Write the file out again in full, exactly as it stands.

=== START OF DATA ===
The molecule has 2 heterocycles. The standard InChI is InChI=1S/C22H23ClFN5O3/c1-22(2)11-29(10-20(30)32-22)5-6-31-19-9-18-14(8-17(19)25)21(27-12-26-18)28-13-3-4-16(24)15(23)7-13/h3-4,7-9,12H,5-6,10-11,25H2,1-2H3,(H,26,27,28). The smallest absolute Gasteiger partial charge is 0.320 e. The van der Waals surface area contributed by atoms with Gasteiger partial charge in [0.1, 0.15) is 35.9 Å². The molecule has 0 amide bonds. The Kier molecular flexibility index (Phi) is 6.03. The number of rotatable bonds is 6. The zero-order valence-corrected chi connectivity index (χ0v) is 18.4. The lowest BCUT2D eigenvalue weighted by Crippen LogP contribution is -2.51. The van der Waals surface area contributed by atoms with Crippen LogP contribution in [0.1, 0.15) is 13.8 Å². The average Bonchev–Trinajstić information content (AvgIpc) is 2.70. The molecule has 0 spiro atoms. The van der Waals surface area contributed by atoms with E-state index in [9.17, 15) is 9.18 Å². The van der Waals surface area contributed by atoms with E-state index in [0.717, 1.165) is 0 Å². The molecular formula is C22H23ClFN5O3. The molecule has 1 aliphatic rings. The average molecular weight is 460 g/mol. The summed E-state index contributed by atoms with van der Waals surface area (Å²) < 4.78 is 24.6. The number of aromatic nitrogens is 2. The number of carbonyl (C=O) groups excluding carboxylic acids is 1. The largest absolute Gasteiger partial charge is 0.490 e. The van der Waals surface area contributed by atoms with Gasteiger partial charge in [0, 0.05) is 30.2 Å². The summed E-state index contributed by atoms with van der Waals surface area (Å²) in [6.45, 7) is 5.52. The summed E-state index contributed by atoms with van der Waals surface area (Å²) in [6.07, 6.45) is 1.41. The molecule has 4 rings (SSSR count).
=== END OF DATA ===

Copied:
The molecule has 2 heterocycles. The standard InChI is InChI=1S/C22H23ClFN5O3/c1-22(2)11-29(10-20(30)32-22)5-6-31-19-9-18-14(8-17(19)25)21(27-12-26-18)28-13-3-4-16(24)15(23)7-13/h3-4,7-9,12H,5-6,10-11,25H2,1-2H3,(H,26,27,28). The smallest absolute Gasteiger partial charge is 0.320 e. The van der Waals surface area contributed by atoms with Gasteiger partial charge in [0.1, 0.15) is 35.9 Å². The molecule has 0 amide bonds. The Kier molecular flexibility index (Phi) is 6.03. The number of rotatable bonds is 6. The zero-order valence-corrected chi connectivity index (χ0v) is 18.4. The lowest BCUT2D eigenvalue weighted by Crippen LogP contribution is -2.51. The van der Waals surface area contributed by atoms with Crippen LogP contribution in [0.1, 0.15) is 13.8 Å². The average Bonchev–Trinajstić information content (AvgIpc) is 2.70. The molecule has 0 spiro atoms. The van der Waals surface area contributed by atoms with E-state index in [9.17, 15) is 9.18 Å². The van der Waals surface area contributed by atoms with E-state index in [0.717, 1.165) is 0 Å². The molecular formula is C22H23ClFN5O3. The molecule has 1 aliphatic rings. The average molecular weight is 460 g/mol. The summed E-state index contributed by atoms with van der Waals surface area (Å²) < 4.78 is 24.6. The number of aromatic nitrogens is 2. The number of carbonyl (C=O) groups excluding carboxylic acids is 1. The largest absolute Gasteiger partial charge is 0.490 e. The van der Waals surface area contributed by atoms with Gasteiger partial charge in [0, 0.05) is 30.2 Å². The summed E-state index contributed by atoms with van der Waals surface area (Å²) in [6.45, 7) is 5.52. The summed E-state index contributed by atoms with van der Waals surface area (Å²) in [6.07, 6.45) is 1.41. The molecule has 4 rings (SSSR count).